Topic: General


But, I already know which of my students needs help!

When I work with teachers who are writing and using formative assessments in their instructional practices, they will sometimes tell me that while they understand how important formative assessment is, they also feel that they are wasting instructional time because they already know which of their students have learned the targets being assessed. They say that some students always need help, and others have asked questions during the instruction that show they don’t even have a basic understanding of the target being taught. For these students, they wonder why they should even give them the formative assessment. Read more


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Guiding Student Investment through Making Learning Clear

The idea of students investing in their learning is a sought after prospective for many educators. How do teachers set up the conditions for students to want to learn? How do we inspire students to take their next steps and learn more? How does this investment lead to high levels of achievement for all students? The answers may be simpler (not to be confused with easier) than we think. Read more


Observation and Assessment: If I Saw It, Does It Count?

The first step in gaining awareness is to pay attention to what’s going on. On the surface, this sounds simple enough. However, the devil is in the details. You must be intentional about looking for, and noticing, different components of your classroom. (Hall & Simeral, 2015, p. 52) Read more


Assessment and its Social Context

I recently read the following quote and thought it a great reminder as a new school year begins:

“…development and learning are primarily social processes, and learning cannot be separated from its social context.” (Laboratory for Comparative Human Cognition, 2010 cited in Ruiz-Primo, 2010)

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Keeping Assessment Balanced: The Standardized Test Effect

August is the time of year when finalized standardized test scores are released to school districts and shortly thereafter shared publicly. It is a time for celebration, frustration, disappointment, and sometimes even a sense of panic or urgency that leads to questions such as, “What are we going to do? How do we share these with our community?” Read more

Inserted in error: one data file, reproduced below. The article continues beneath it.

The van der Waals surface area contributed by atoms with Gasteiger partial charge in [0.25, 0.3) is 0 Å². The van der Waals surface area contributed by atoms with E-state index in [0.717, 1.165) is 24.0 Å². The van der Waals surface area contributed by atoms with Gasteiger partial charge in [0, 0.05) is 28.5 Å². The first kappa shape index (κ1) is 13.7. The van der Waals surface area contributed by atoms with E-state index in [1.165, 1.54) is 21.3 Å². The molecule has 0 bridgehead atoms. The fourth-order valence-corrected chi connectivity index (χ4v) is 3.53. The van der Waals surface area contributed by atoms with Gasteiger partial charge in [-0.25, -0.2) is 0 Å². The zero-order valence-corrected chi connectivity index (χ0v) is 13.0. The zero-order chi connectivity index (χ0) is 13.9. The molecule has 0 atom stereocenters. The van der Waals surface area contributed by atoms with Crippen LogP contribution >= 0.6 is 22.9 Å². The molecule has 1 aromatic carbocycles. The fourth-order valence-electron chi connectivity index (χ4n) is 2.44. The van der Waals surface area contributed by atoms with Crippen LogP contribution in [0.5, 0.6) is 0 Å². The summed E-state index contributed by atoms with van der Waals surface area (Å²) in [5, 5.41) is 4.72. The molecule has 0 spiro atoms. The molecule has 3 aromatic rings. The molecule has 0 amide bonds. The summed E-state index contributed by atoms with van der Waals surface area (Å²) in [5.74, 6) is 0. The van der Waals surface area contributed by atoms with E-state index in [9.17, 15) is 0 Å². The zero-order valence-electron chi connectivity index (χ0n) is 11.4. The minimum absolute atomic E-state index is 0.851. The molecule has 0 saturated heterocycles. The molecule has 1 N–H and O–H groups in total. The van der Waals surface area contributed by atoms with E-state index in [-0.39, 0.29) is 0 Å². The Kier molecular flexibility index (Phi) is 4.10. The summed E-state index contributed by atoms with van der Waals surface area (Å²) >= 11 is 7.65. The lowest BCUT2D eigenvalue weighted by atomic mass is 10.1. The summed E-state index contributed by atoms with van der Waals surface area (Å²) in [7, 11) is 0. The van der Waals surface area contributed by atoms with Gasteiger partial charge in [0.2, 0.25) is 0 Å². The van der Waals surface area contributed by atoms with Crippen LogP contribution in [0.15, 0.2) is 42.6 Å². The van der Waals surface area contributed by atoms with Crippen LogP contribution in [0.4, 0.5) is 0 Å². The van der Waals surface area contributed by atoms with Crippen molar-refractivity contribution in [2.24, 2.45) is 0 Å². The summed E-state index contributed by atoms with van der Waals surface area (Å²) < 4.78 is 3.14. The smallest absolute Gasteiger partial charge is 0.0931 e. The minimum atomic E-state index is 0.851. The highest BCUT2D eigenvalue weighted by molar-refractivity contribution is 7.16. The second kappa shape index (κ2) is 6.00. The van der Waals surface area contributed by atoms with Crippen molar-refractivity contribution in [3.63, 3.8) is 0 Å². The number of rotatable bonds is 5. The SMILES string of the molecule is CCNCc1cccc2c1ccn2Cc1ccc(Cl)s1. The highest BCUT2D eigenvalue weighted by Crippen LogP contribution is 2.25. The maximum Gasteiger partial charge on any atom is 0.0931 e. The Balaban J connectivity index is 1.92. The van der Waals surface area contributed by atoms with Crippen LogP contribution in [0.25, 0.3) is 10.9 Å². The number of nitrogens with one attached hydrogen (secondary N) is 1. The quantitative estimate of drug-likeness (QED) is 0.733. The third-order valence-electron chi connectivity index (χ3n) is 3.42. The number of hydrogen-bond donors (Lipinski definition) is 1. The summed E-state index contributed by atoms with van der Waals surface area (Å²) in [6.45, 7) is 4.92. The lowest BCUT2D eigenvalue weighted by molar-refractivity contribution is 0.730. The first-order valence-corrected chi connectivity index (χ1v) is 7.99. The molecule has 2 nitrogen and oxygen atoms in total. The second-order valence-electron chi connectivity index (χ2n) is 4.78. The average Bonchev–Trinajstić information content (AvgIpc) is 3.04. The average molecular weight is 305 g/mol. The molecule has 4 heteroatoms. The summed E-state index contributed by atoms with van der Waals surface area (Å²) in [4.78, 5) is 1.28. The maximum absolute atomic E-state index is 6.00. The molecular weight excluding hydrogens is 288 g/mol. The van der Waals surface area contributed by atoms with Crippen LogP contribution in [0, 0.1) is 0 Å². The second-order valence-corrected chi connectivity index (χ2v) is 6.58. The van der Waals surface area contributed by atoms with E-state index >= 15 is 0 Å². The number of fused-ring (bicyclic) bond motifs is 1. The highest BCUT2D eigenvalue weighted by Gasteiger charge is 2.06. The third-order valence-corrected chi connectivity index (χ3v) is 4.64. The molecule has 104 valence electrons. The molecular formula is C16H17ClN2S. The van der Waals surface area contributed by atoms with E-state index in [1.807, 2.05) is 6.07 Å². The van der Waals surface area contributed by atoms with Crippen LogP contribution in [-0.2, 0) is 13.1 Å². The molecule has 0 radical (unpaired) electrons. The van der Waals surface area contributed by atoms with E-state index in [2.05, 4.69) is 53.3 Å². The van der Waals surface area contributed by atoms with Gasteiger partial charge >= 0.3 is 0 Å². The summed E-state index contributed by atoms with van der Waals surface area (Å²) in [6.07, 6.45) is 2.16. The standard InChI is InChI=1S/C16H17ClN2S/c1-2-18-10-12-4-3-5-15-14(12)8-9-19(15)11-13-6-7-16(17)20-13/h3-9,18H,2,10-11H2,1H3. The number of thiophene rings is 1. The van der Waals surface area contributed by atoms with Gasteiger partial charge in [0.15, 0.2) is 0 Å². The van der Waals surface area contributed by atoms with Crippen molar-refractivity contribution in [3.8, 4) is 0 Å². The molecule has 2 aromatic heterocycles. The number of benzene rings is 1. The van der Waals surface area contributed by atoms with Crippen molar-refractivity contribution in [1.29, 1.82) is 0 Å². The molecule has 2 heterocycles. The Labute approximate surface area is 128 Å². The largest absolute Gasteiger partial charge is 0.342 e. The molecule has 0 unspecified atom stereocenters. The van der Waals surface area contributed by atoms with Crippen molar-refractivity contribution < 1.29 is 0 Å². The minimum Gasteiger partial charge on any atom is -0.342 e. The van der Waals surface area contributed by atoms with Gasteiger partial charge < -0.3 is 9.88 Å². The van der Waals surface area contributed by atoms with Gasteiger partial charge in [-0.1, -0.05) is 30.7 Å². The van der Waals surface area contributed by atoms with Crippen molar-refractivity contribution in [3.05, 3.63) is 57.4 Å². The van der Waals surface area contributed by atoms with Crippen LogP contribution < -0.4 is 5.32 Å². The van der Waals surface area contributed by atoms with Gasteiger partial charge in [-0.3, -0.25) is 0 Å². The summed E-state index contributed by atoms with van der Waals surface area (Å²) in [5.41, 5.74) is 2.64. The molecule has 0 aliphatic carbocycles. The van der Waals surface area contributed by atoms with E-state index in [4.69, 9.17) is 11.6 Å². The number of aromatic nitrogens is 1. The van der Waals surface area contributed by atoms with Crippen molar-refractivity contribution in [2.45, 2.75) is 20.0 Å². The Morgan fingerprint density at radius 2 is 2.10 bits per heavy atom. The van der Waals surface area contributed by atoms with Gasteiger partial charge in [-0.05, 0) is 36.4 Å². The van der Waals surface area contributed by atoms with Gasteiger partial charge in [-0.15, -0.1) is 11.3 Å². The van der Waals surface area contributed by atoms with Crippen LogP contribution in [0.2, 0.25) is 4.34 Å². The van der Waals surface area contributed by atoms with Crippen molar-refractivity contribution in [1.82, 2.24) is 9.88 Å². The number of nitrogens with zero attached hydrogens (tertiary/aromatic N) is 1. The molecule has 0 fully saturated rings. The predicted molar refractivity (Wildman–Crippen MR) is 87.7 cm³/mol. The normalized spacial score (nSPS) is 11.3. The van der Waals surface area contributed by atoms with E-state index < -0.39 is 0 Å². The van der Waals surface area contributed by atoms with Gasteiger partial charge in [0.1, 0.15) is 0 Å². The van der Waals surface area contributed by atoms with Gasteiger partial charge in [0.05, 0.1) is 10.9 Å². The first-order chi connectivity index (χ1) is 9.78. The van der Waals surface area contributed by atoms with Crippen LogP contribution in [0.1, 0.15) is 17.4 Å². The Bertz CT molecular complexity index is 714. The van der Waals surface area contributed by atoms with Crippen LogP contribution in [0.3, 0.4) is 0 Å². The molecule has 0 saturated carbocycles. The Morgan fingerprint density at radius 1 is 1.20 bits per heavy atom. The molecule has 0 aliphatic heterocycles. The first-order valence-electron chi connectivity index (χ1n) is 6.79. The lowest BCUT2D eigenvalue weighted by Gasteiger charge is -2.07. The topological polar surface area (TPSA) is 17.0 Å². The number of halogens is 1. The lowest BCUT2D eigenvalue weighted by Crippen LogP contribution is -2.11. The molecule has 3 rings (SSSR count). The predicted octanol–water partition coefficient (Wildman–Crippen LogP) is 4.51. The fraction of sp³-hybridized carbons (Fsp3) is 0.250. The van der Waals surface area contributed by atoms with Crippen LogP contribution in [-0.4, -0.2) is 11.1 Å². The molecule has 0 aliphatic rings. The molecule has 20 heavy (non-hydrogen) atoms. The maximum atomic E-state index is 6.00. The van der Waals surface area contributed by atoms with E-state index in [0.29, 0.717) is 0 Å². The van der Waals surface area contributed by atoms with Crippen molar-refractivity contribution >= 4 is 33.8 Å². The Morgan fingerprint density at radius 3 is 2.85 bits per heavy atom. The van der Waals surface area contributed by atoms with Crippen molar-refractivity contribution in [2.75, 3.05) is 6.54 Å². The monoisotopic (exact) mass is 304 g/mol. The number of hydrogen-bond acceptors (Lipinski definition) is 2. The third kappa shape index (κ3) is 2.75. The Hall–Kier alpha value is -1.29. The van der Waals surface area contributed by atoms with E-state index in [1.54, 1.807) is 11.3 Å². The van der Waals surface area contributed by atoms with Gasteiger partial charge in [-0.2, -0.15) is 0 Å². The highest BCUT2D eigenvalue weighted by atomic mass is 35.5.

Returning to School: The “summer slide” and re-igniting a school-based culture of learning

A deeply held and widely shared belief in education is the “summer slide.” For nine months, teachers and students work tirelessly to build student achievement only to have it unravel over the summer. Upon returning to school, teacher conversations are laced with laments of the learning lost. This blog post is not an argument concerning the reality of the summer slide; rather, I am pondering why the idea of a summer slide makes me so uncomfortable. Read more


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Self-Assessment: Breaking the Praise-Compliance Cycle

I have been working with a teaching colleague in her first and second grade combined classroom for the last number of months. Together, we have been exploring ways to enhance young learners’ abilities to self-assess. Over a series of lessons, we have focused on inviting students to practice some of the sub-habits needed for self-assessment (I have outlined these habits in a previous blog post). This past week, we were working on the sub-habits of revisiting, revising, analyzing, and decision-making (all important parts of a strong self-assessment process).

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A Profound and Lasting Influence

Have you ever done a quick Google search of the word “formative”? I was inspired when I recently did and read, “serving to form something, especially having a profound and lasting influence on a person’s development.” What exactly is it that we are trying to form through our formative assessment processes? In my classroom, I hope to develop strong, capable learners who take charge of their learning, learn from mistakes, and develop a growth mindset. My hope is that they view assessments as a method of communication between us and see the value in making mistakes and growing from them. Read more